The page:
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CHuckWepner 

Chuck Wepner

Sport: Boxing

Born: February 26, 1939

Town: Bayonne

Charles Wepner Jr. was born February 26, 1939 in New York City. He grew up in Bayonne, the son of former prizefighter Charlie Wepner. “Chuck” learned his craft from his dad and fought in the Bayonne Police Athletic League as a teenager. Chuck joined the Marines after high school and was unbeaten during his time in the service. After his discharge, he worked as a bounce and fought several amateur bouts—in the ring and in various bars and parking lots. Chuck’s official amateur record was 16–0 (he liked to claim 81–0 when you included the other stuff). In 1964, he became the first New Jersey heavyweight to win the New York Golden Gloves.

Chuck made his pro debut at the age of 25, knocking out George Cooper in front of friends and family at City Stadium in Bayonne. His first bout against a ranked opponent came in 1966, against Buster Mathis. Mathis knocked Chuck down in the first round and won the fight on a technical knockout, five rounds later. Chuck recovered to win 14 of his next 15 fights, including a victory over Don McAteer for the New Jersey State heavyweight crown.

In 1968, Chuck met young George Foreman in Madison Square Garden. Despite his 18–4–2 record at this point, Chuck had earned a reputation for cutting easily—but also soldiering on. Foreman ripped open a cut over Chuck’s eye in the first round, and kept working it until it was too gruesome to continue. The fight was called in the third round. Chuck had an opportunity to reclaim contender status in 1970 with fights against aging Sonny Liston and English star Joe Bugner. He lost both fights, with Liston tearing his face apart until the ring doctor stopped the fight in the ninth round. It took 120 stitches to close his wounds. The Bugner fight ended in a similar manner after three rounds, with Bugner’s eye gushing blood.

In the years that followed, Chuck remained popular with Garden State boxing fans. His biggest win came against former heavyweight titleholder Ernie Terrell, in Atlantic City. The Terrell win gave him the National Americas heavyweight crown. Chuck had three memorable fights with Randy Neumann—losing the state title in the first, winning back in the second, and winning their third meeting after the two fighters cracked heads and Neumann suffered an unclosable cut.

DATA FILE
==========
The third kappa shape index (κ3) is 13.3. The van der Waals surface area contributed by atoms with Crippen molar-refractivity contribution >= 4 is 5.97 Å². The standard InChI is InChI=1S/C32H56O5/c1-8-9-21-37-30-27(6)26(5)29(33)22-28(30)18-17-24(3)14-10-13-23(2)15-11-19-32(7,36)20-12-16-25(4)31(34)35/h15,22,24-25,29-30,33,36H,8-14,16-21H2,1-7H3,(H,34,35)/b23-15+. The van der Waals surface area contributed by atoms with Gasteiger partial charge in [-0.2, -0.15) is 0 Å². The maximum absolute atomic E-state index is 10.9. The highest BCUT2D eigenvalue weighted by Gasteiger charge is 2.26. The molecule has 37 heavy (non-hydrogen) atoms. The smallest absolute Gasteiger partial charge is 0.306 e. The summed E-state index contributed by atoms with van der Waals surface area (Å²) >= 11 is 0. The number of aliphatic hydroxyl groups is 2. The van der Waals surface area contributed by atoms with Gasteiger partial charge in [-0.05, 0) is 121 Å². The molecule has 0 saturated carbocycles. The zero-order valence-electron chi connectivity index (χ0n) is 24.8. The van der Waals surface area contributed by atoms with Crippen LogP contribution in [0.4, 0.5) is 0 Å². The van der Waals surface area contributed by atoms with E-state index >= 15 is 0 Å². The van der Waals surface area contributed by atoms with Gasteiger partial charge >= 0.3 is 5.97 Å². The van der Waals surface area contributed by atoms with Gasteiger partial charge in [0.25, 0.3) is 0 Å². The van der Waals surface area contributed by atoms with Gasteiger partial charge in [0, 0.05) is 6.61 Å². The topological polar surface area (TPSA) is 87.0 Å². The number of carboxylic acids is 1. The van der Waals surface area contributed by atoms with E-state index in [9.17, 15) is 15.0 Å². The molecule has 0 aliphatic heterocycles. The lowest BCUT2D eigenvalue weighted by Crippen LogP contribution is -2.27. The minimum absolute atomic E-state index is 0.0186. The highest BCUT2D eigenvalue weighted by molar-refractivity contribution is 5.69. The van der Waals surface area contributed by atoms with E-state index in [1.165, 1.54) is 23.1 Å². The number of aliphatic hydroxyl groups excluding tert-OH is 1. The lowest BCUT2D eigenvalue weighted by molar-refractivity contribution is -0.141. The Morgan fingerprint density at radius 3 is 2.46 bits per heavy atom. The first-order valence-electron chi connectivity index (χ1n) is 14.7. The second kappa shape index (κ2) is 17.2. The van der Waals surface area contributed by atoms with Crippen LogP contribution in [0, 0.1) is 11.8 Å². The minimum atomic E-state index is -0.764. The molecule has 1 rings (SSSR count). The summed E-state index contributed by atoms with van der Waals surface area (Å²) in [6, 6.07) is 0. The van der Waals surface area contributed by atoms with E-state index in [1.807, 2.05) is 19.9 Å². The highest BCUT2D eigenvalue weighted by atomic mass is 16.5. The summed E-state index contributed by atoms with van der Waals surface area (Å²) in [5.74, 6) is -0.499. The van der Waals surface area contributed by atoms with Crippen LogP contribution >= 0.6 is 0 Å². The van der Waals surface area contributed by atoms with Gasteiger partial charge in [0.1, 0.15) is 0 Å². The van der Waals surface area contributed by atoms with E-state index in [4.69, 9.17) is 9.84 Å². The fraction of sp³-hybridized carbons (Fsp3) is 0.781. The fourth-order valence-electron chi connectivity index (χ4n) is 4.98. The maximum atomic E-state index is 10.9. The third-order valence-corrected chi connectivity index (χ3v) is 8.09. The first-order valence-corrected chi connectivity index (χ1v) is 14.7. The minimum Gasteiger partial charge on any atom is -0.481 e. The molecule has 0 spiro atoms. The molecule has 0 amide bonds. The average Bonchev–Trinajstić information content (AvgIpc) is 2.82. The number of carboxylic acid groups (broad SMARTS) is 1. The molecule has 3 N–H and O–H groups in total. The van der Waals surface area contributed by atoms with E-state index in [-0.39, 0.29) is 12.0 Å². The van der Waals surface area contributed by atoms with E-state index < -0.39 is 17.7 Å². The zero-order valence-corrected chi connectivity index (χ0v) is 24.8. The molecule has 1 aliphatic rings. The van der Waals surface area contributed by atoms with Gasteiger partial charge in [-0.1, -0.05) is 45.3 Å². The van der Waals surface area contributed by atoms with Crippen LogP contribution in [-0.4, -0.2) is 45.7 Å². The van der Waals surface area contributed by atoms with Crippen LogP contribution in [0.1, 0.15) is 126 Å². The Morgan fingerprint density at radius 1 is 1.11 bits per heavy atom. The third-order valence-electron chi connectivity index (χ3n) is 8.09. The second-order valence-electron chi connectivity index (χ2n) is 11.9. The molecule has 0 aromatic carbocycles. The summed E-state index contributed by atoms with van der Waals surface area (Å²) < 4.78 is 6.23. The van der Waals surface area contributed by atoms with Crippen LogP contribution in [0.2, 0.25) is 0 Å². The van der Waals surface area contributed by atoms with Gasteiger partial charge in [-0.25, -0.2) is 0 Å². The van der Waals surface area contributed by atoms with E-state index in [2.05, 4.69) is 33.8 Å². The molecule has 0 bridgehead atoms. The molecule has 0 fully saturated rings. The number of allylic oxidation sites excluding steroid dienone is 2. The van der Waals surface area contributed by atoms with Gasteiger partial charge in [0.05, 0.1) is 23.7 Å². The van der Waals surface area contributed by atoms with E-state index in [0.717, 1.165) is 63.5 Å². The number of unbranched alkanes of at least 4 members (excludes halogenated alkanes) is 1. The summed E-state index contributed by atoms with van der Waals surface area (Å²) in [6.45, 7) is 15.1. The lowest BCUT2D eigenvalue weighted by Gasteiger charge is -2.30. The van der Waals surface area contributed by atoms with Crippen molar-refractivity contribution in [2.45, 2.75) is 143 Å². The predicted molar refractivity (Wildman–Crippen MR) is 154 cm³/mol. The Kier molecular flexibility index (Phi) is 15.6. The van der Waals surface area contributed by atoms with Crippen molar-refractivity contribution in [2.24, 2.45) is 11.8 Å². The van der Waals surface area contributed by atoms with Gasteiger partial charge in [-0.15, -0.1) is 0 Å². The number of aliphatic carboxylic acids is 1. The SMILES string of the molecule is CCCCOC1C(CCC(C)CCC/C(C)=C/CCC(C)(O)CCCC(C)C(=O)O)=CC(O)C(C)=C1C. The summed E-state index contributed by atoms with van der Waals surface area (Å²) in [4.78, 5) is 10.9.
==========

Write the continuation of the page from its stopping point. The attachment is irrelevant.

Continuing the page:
Chuck was in his mid-30s and by all accounts on the downslope when, out of nowhere, boxing fans learned that he would fight Muhammad Ali for the world title in March of 1975. Ali was still basking in the afterglow of his rope-a-dope win over Foreman, and looking for an easy win. Chuck was offered $100,000 to step into the ring (by far his biggest payday), while Ali was guaranteed 15 times that amount. Chuck was still working a regular job as a liquor salesman between fights, but the big check enabled him to train continuously for eight weeks for the first time in his career.

Ali clowned and Chuck persevered through eight rounds, absorbing his usual amount of punishment. Suddenly, in the ninth, Ali went down. Chuck had landed a solid punch that surprised the champ (who claimed he tripped on Chuck’s foot). That ended the fun. Ali crushed Chuck’s nose and opened up ugly gashes over both eyes. Near the end of the 15th round, the referee stopped the fight on a TKO.

Among the millions who watched the fight was a young actor-writer-director named Sylvester Stallone. Although he claimed Chuck Wepner did not inspire him, Stallone soon started shopping the screenplay for Rocky. For his part, Chuck became a bona fide sports celebrity—how could he not, with a nickname like The Bayonne Bleeder? He fought his last bout in 1978 and finished with a career mark of 35–14–2 with 17 knockouts.

After leaving the ring, Chuck continued to work for Allied Beverage in Carlstadt, the state’s largest purveyor of wine and liquor. He met and married his wife, Linda, about 20 years ago and the couple live in Bayonne. Chuck continues to make public appearances around the state. He was inducted in the NJ Hall of Fame in 1982.

 

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